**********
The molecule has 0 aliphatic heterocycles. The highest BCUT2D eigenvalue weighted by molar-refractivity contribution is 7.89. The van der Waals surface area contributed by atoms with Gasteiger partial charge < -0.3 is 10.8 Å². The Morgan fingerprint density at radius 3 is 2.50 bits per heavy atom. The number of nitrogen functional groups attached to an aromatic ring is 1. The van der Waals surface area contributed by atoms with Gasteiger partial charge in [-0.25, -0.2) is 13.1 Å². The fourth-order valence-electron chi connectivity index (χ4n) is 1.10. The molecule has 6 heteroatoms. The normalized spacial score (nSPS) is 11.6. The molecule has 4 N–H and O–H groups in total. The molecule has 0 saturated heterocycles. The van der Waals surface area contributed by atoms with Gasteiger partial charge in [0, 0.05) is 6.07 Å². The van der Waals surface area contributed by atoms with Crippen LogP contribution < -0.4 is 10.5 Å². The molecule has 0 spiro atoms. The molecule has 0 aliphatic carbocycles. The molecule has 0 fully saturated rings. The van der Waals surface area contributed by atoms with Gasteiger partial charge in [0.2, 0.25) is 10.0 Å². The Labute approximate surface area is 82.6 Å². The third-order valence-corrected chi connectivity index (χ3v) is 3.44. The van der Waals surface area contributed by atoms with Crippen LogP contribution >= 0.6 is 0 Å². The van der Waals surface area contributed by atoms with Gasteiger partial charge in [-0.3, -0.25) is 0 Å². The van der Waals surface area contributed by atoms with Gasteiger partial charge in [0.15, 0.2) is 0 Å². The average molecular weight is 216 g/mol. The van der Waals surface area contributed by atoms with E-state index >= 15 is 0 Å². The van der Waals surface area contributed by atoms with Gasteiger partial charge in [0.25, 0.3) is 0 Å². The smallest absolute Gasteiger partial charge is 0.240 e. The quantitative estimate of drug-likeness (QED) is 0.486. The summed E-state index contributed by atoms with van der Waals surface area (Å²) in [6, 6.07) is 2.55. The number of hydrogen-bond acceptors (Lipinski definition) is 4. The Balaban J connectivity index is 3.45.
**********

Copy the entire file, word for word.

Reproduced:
The molecule has 0 aliphatic heterocycles. The highest BCUT2D eigenvalue weighted by molar-refractivity contribution is 7.89. The van der Waals surface area contributed by atoms with Gasteiger partial charge < -0.3 is 10.8 Å². The Morgan fingerprint density at radius 3 is 2.50 bits per heavy atom. The number of nitrogen functional groups attached to an aromatic ring is 1. The van der Waals surface area contributed by atoms with Gasteiger partial charge in [-0.25, -0.2) is 13.1 Å². The fourth-order valence-electron chi connectivity index (χ4n) is 1.10. The molecule has 6 heteroatoms. The normalized spacial score (nSPS) is 11.6. The molecule has 4 N–H and O–H groups in total. The molecule has 0 saturated heterocycles. The van der Waals surface area contributed by atoms with Gasteiger partial charge in [0, 0.05) is 6.07 Å². The van der Waals surface area contributed by atoms with Crippen LogP contribution < -0.4 is 10.5 Å². The molecule has 0 spiro atoms. The molecule has 0 aliphatic carbocycles. The molecule has 0 fully saturated rings. The van der Waals surface area contributed by atoms with Gasteiger partial charge in [0.2, 0.25) is 10.0 Å². The Labute approximate surface area is 82.6 Å². The third-order valence-corrected chi connectivity index (χ3v) is 3.44. The van der Waals surface area contributed by atoms with Crippen LogP contribution >= 0.6 is 0 Å². The van der Waals surface area contributed by atoms with Gasteiger partial charge in [-0.3, -0.25) is 0 Å². The van der Waals surface area contributed by atoms with Gasteiger partial charge in [0.15, 0.2) is 0 Å². The average molecular weight is 216 g/mol. The van der Waals surface area contributed by atoms with E-state index >= 15 is 0 Å². The van der Waals surface area contributed by atoms with Gasteiger partial charge in [0.25, 0.3) is 0 Å². The smallest absolute Gasteiger partial charge is 0.240 e. The quantitative estimate of drug-likeness (QED) is 0.486. The summed E-state index contributed by atoms with van der Waals surface area (Å²) in [6, 6.07) is 2.55. The number of hydrogen-bond acceptors (Lipinski definition) is 4. The Balaban J connectivity index is 3.45.